It’s a cliche to say that John Boehner has the toughest job in Washington, but like many cliches, it has a kernel of truth. Consigned to running a caucus that has little interest in governing (and even less in being governed), Boehner’s House has lurched from one crisis to the next. The immigration bill expected to reach House desks next month may be Boehner’s trickiest challenge yet.
Boehner’s bind is this: passing immigration reform could bolster his party’s dismal relationship with Hispanics. Yet much of his caucus appears bent on killing the bill, then proudly flashing the murder weapon. And the Speaker, never much in command of his own troops, finds his own job — and the fortunes of his party — hanging in the balance. “The fate of the Republican Party,” says Frank Sharry, executive director of America’s Voice, “may rest in Boehner’s hands.”
If Boehner calculates, as many savvy Republicans have, that passing immigration is in the GOP‘s interest, he could thread legislation through with mostly Democratic support, plus a rump faction of Republicans. (He has done this on other occasions, including the fiscal cliff deal on New Year’s Day and a Hurricane Sandy relief measure, to the chagrin of some colleagues.) But immigration is a charged issue, and Boehner could face an insurrection on his right if he brings a bill to the floor without support from a majority of Republicans, which would violate the so-called Hastert Rule. One House Republican warned the move could cost Boehner his speakership. Asked about the threat Tuesday, Boehner acknowledged it might.
So far the Speaker has been coy about his intentions. On Tuesday he seemed to assure his colleagues that he would not pass a bill without them, but left himself plenty of outs. “Any immigration reform bill that is going to go into law ought to have a majority of both parties’ support,” he said. “And so I don’t see any way of bringing an immigration bill to the floor that doesn’t have a majority support of Republicans.” Ought to; not will. And just because he doesn’t “see any way” now doesn’t mean one won’t emerge.
Public support for reform is substantial, and Boehner may decide it outweighs the desire to appease his conference. One Democratic and one Republican polling company recently conducted a joint survey of attitudes toward immigration reform in 29 states. In each, at least 60% of respondents backed reform. The issue cuts across party lines, with conservatives in ruby-red bastions like North Dakota and Texas favoring an overhaul of a system that is universally regarded as broken.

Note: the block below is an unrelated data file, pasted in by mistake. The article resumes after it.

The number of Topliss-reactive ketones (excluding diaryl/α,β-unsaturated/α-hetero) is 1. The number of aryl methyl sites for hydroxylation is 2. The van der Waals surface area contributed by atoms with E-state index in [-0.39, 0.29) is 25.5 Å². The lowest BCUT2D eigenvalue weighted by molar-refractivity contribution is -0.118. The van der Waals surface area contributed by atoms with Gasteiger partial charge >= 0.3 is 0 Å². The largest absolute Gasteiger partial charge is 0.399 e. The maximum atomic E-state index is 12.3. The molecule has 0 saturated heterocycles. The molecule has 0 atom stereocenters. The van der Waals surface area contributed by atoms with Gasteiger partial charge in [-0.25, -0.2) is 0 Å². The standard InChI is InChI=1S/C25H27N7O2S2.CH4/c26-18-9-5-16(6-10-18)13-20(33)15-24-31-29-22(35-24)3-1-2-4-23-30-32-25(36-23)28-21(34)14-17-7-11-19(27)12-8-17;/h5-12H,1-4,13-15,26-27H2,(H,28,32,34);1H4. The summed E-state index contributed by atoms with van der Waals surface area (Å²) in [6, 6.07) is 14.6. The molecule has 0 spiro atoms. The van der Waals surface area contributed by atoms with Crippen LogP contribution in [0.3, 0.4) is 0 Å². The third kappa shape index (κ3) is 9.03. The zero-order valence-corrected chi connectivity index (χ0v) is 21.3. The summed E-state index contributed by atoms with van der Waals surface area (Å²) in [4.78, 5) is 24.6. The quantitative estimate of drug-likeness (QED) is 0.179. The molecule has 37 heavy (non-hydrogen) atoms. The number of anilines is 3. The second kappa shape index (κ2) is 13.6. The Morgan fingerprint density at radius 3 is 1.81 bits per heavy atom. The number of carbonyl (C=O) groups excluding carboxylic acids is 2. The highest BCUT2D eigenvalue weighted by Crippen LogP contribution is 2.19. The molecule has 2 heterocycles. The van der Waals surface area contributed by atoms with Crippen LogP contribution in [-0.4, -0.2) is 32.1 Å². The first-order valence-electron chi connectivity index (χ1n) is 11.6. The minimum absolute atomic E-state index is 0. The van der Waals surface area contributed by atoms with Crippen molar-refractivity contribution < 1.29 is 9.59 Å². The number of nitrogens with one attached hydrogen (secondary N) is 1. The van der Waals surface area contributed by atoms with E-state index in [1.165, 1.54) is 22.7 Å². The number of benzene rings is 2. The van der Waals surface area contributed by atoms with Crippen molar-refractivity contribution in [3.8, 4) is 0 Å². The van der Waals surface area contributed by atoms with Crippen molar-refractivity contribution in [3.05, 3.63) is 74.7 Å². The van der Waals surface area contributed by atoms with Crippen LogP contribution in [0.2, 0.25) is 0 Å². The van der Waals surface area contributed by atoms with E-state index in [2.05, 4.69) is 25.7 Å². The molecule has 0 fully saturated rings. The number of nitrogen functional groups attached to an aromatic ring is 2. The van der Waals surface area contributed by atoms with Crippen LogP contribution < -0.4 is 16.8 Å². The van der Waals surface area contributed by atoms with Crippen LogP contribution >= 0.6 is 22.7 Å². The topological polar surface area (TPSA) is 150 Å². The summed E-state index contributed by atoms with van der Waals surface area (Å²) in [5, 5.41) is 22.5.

The GOP’s consultant class believes a bill would help the party: witness the latest ad released Wednesday from Crossroads GPS. But they don’t vote. And the lawmakers who do have different motivations. Many are guided not by the fate of their party, but the preservation of their careers. In the Senate, the Republicans advocating reform hail from states with growing Hispanic populations (Jeff Flake and John McCain of Arizona) or swing states (like Kelly Ayotte of New Hampshire and Marco Rubio of Florida). Others want the achievement on their resume (Rubio again).
Many House Republicans, on the other hand, represent gerrymandered or otherwise arch-conservative districts where the quickest route out of a job is to back a bill tagged with the dreaded “amnesty” label. As National Review reports, conservatives on the House Judiciary Committee — which has begun the process of moving enforcement-only legislation — are vowing to block any immigration measures, no matter how worthy or how conservative.
Boehner has pledged to poll his caucus when it meets July 10, by which time the Senate is likely to have passed the Gang of Eight’s bill. Soon after, he may be faced with a decision between what’s good for his party and what’s good for his job.